Take a guided tour of a Salt Lake City landmark.
Utah Heritage Foundation's friendly, knowledgeable docents illuminate history, architecture, and local lore on our guided tours of Salt Lake City landmarks. Plan your tour of the Kearns (Utah Governor's) Mansion, Salt Lake City and County Building, McCune Mansion, Meditation Chapel in Memory Grove Park, or the Marmalade District on Capitol Hill.
We offer two types of tours: education, for K-12 students, and public. To schedule an education tour or for more information, click here. Read below to find out about our regular, free, public tours and details for scheduling tours in advance. Click on each link for more info on scheduled times.
TAKING YOU TO SCHOOL: MID-MOD AT THE U OF U
Meeting location TBA
Saturday June 18, July 16, and August 20, 2016
10:00 a.m. – 12:00 p.m.
Each tour will take 50 to 60 minutes.
Please arrive by 11:15 for the last tour of the day.
Utah Heritage Foundation conducted research in partnership with Utah Division of State History and University of Utah to survey the University of Utah Campus and over forty structures that were built after 1949. This important project will help all of us understand the story of why and how these buildings were built and place them within a context to determine their historic and architectural significance. Come listen to the findings from this survey as we take you on a tour of the University campus highlighting the Mid-Century Modern structures that make this campus unique.
A beautiful Chateauesque exterior, a stunning interior, and the dramatic story of the Kearns family make the historic Kearns Mansion one of Utah 's architectural treasures. Thomas Kearns made a fortune on the silver flowing out of Park City mines. He spared no expense building a home that became the dazzling center of Utah 's elite social life. A world-class restoration completed in 1996 returned the mansion to its original 1902 appearance. Glimpse the gold-leafed dome and see Teddy Roosevelt's hat rack on a 40-minute guided tour of the Kearns Mansion 's first floor.
The Salt Lake City and County Building is one of Salt Lake City's most beloved landmarks. Completed in the 1894, the building is Utah's finest example of Richardsonian Romanesque architecture. Its rich history includes the Utah State Constitutional Convention, the trial of Joe Hill, and an infamous pumpkin. In the late 1980s, it became the first building in the world to be retrofitted with base isolators. During an earthquake, the building will gently float on 440 steel and rubber “slinkies.” Utah Heritage Foundation's one-hour guided tour of the City and County Building begins with the base isolators beneath the building and ends in the clock tower high above.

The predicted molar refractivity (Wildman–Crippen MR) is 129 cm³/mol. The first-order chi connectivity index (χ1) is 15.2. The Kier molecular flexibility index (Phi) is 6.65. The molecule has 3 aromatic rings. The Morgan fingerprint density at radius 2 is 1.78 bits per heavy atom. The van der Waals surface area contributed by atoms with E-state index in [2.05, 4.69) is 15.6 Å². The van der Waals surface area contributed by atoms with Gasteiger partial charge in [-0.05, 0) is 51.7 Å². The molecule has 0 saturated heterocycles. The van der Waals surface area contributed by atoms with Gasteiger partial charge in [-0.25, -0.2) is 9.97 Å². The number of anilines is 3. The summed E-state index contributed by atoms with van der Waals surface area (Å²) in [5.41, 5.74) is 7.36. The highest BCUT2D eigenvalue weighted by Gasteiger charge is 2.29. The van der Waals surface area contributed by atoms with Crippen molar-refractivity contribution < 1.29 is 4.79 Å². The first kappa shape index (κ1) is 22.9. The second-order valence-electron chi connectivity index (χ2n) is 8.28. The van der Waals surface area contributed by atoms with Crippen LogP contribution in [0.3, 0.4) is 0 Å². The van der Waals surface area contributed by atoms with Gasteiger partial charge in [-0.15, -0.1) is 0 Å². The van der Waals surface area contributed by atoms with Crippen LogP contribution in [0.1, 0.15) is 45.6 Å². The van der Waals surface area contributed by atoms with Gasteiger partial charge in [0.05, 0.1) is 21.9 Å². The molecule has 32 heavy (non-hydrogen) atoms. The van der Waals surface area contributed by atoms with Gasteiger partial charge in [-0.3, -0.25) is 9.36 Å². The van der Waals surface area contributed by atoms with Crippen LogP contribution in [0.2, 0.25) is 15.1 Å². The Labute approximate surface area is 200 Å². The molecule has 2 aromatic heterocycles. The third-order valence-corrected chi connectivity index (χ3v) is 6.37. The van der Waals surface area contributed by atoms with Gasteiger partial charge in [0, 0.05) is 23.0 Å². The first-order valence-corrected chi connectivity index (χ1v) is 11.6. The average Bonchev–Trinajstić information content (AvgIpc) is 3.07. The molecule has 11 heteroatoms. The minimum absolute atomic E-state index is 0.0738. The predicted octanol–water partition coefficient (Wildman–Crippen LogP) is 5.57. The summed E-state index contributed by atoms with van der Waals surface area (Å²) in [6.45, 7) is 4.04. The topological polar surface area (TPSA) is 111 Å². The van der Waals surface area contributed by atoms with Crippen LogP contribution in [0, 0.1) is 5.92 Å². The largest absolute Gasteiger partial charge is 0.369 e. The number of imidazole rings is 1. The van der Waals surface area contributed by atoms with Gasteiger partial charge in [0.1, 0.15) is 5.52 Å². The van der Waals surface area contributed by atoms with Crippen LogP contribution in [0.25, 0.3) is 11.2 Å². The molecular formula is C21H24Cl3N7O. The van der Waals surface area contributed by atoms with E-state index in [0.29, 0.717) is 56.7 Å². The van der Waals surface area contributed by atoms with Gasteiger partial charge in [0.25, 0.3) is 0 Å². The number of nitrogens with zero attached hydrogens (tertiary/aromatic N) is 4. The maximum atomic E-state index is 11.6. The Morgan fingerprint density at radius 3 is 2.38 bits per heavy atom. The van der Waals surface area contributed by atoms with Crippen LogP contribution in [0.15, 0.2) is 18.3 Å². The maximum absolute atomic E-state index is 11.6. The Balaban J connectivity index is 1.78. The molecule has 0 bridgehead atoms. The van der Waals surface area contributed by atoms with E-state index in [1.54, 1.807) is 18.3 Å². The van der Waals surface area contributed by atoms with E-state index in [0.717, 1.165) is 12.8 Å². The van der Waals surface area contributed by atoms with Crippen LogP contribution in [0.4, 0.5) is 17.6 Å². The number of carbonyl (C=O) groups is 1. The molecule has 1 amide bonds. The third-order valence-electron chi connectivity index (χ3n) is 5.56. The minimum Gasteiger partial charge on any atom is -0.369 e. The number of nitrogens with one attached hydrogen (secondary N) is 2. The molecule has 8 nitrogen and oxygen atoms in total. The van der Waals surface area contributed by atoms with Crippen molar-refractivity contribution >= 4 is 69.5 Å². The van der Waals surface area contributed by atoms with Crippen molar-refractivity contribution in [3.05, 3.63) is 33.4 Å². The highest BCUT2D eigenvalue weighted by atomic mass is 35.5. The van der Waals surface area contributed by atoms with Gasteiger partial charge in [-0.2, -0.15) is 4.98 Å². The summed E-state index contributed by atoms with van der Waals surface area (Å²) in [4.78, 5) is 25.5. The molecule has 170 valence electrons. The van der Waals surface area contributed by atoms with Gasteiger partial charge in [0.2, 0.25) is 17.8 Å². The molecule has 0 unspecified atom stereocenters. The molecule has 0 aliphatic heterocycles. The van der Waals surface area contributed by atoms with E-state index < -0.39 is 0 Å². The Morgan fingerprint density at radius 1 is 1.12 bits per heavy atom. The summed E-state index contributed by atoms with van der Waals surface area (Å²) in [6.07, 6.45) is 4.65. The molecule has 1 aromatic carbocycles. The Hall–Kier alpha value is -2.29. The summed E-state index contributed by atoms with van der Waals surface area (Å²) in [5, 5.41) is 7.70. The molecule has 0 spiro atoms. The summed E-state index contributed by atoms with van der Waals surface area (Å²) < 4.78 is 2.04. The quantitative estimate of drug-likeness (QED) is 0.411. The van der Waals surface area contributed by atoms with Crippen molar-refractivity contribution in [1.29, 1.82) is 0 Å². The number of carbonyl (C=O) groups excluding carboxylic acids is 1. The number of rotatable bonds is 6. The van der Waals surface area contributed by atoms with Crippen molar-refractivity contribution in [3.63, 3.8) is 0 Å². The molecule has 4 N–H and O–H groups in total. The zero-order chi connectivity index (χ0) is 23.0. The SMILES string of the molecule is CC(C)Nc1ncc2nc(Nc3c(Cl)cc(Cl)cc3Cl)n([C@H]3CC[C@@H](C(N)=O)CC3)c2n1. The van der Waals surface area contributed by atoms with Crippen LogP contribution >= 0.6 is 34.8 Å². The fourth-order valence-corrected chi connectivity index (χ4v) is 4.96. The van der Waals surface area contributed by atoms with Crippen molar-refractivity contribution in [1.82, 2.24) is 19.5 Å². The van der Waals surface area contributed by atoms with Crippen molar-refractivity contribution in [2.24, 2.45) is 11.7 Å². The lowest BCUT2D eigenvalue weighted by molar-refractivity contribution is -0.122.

Beautiful Meditation Chapel is a space set apart for quiet reflection. Mr. and Mrs. Ross Beason built the chapel in 1948 as a memorial to their son, Ross Beason, Jr., and all other Utahns who died in World War II. The plaza surrounding the chapel contains more than 300 granite markers each representing a Utah serviceman whose remains were not recovered after the war. The pink marble chapel features intricate bronze doors, stunning “acid etched” windows, and a patterned marble floor. Take some time to enjoy the chapel's contemplative atmosphere and lovely setting in Memory Grove Park. Utah Heritage Foundation also offers tours of Memorial House across the park from Meditation Chapel. These tours are also free and open to the public. However, they are subject to cancellation due to pre-scheduled events at Memorial House. Click here for more information on Memorial House and Memory Grove Park history.
Alfred and Elizabeth McCune stopped keeping track of expenses after the costs for their “simple” bungalow on Capitol Hill reached $500,000. They imported roof tiles from Holland, rare white satin-grained mahogany from South America, and a room-sized mirror from Germany . The ceiling murals and decorative borders alone took an artist from New York two years to finish. Completed in 1901 and restored in 2001, the McCune Mansion remains a Utah showplace. Spend an hour touring the mansion from the first floor's octagonal reception room to the third floor's glittering ballroom. The Venetian marble bathroom alone is worth the tour!
Quince Street. Apricot Street. Almond Street. The streets of the Marmalade Historic District were all once named for the fruit-bearing trees planted by the area's early residents. While you won't see orchards in the Marmalade District today, you will enjoy a charming neighborhood of historic homes in a wide variety of architectural styles. Highlights of the neighborhood include some of the city's oldest adobe homes, rare local examples of the Carpenter Gothic style, and the onion-domed 19th Ward Chapel. Join Utah Heritage Foundation for a stroll through Salt Lake City 's early history on the west side of Capitol Hill.